Boris and the cannnon. June 13, 2014Posted by Oireachtas Retort in British Politics, Justice.
I get all the implications of Boris’ water cannon. It is deadly serious. A grim prelude to future containment and management of crisis, but another part of me remembers 2011 and the riots.
The response then was hugely significant, unfortunately a lot of it was overshadowed with inevitable questions of ‘why’ and white people waving brooms around Clapham but behind the Hogan Howe dawn-raid photo-ops there were all night courts sittings, industrial style, condemning teenagers to prison in minutes. There was plenty talk of reaching out to communities but some very draconian business went on in the days and months that followed.
Throughout the riots though there were several headlines about the police preparing and ‘ready’ to use plastic-bullets but not a shot was fired. In the end, even the London’s Met decided it was a step too far. I loved the line about consent in the Guardian report shortly after.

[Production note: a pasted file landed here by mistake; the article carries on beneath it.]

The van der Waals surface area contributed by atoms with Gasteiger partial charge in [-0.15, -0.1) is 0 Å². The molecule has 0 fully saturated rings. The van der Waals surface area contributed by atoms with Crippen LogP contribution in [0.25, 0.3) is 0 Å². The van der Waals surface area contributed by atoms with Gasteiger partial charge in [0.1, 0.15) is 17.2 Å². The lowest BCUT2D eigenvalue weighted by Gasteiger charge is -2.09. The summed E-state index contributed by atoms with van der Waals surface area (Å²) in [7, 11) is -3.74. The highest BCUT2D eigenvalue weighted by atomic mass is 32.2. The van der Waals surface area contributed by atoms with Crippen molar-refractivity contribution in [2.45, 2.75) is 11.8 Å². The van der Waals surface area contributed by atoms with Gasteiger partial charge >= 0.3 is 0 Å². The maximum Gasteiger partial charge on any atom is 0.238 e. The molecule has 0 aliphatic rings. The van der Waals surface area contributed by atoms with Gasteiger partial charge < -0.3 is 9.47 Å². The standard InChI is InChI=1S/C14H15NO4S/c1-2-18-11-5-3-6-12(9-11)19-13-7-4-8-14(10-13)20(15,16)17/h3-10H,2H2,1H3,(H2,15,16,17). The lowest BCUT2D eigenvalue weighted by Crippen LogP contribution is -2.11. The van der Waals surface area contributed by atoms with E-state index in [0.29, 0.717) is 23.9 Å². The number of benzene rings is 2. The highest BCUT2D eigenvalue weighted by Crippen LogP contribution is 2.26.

What stopped them was not the concerns – considerable as they were – about the repercussions of ending 180 years of policing by consent – but the sheer tactical difficulties of using officers carrying baton rounds against a fast-moving group of rioters. In the beat of a moment the police pulled back.
Smart policing perhaps, we wouldn’t have had a good word to say if they had opened fire but the reluctance mirrored a real and wider sentiment about unprecedented new departures in ol’Blighty. The fighting is traditionally done on someone else’s beaches, dear boy. Out of sight at least.
In twiwbmlt last year, I mentioned a song by Ranking Ann about introduction of the Police and Criminal Evidence Act 1984, a response to the Brixton riots two years earlier. We hear a run through her own experience with the police but when it comes outlining new powers, – detention, searches, surveillance and effect on liberties – she makes specific reference to what they already have in Northern Ireland, they are now bringing in here.
Ireland has a very long history of policing firsts but even knowing this and the reasons, it does feel a bit odd watching reaction to Boris’ new toys while who knows how many well-worked cannon look forward to another long summer in Belfast. London is still different, still centre of empire at heart. Worryingly for other UK residents, where most official trends still begin. While we’re on subject of beaches, Churchill is to feature on the new pound note along side that other famous line – “I have nothing to offer but blood, toil, tears and sweat”. Surely another grim prelude for the cannon and all who face it.